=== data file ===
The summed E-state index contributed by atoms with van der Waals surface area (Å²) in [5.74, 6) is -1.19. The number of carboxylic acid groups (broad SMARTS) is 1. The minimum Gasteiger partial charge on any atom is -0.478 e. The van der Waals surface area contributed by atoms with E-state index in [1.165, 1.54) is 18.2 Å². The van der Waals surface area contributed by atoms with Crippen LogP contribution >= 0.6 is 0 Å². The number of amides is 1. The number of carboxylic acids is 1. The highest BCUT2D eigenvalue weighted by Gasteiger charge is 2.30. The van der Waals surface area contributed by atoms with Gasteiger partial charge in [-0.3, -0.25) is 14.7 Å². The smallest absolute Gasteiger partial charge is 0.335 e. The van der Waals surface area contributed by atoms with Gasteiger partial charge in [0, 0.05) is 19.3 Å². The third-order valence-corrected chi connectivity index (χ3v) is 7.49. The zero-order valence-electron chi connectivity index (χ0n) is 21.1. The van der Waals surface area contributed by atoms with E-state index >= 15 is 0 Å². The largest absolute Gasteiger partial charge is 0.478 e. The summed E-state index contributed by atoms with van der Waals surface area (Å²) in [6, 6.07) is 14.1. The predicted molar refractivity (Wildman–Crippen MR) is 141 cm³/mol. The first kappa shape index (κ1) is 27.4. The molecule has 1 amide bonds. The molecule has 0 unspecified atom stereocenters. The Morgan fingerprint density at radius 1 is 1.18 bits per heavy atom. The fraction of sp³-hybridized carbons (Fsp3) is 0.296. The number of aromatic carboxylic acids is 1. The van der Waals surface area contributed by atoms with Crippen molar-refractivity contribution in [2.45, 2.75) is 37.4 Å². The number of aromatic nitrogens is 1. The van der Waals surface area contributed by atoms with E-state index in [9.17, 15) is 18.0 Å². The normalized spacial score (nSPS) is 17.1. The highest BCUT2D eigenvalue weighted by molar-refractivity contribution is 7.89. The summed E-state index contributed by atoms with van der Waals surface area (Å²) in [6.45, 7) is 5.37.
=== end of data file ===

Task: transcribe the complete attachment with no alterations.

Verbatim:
The summed E-state index contributed by atoms with van der Waals surface area (Å²) in [5.74, 6) is -1.19. The number of carboxylic acid groups (broad SMARTS) is 1. The minimum Gasteiger partial charge on any atom is -0.478 e. The van der Waals surface area contributed by atoms with E-state index in [1.165, 1.54) is 18.2 Å². The van der Waals surface area contributed by atoms with Crippen LogP contribution >= 0.6 is 0 Å². The number of amides is 1. The number of carboxylic acids is 1. The highest BCUT2D eigenvalue weighted by Gasteiger charge is 2.30. The van der Waals surface area contributed by atoms with Gasteiger partial charge in [-0.3, -0.25) is 14.7 Å². The smallest absolute Gasteiger partial charge is 0.335 e. The van der Waals surface area contributed by atoms with Gasteiger partial charge in [0, 0.05) is 19.3 Å². The third-order valence-corrected chi connectivity index (χ3v) is 7.49. The zero-order valence-electron chi connectivity index (χ0n) is 21.1. The van der Waals surface area contributed by atoms with E-state index >= 15 is 0 Å². The largest absolute Gasteiger partial charge is 0.478 e. The summed E-state index contributed by atoms with van der Waals surface area (Å²) in [6, 6.07) is 14.1. The predicted molar refractivity (Wildman–Crippen MR) is 141 cm³/mol. The first kappa shape index (κ1) is 27.4. The molecule has 1 amide bonds. The molecule has 0 unspecified atom stereocenters. The Morgan fingerprint density at radius 1 is 1.18 bits per heavy atom. The fraction of sp³-hybridized carbons (Fsp3) is 0.296. The number of aromatic carboxylic acids is 1. The van der Waals surface area contributed by atoms with Crippen molar-refractivity contribution in [2.45, 2.75) is 37.4 Å². The number of aromatic nitrogens is 1. The van der Waals surface area contributed by atoms with E-state index in [9.17, 15) is 18.0 Å². The normalized spacial score (nSPS) is 17.1. The highest BCUT2D eigenvalue weighted by molar-refractivity contribution is 7.89. The summed E-state index contributed by atoms with van der Waals surface area (Å²) in [6.45, 7) is 5.37.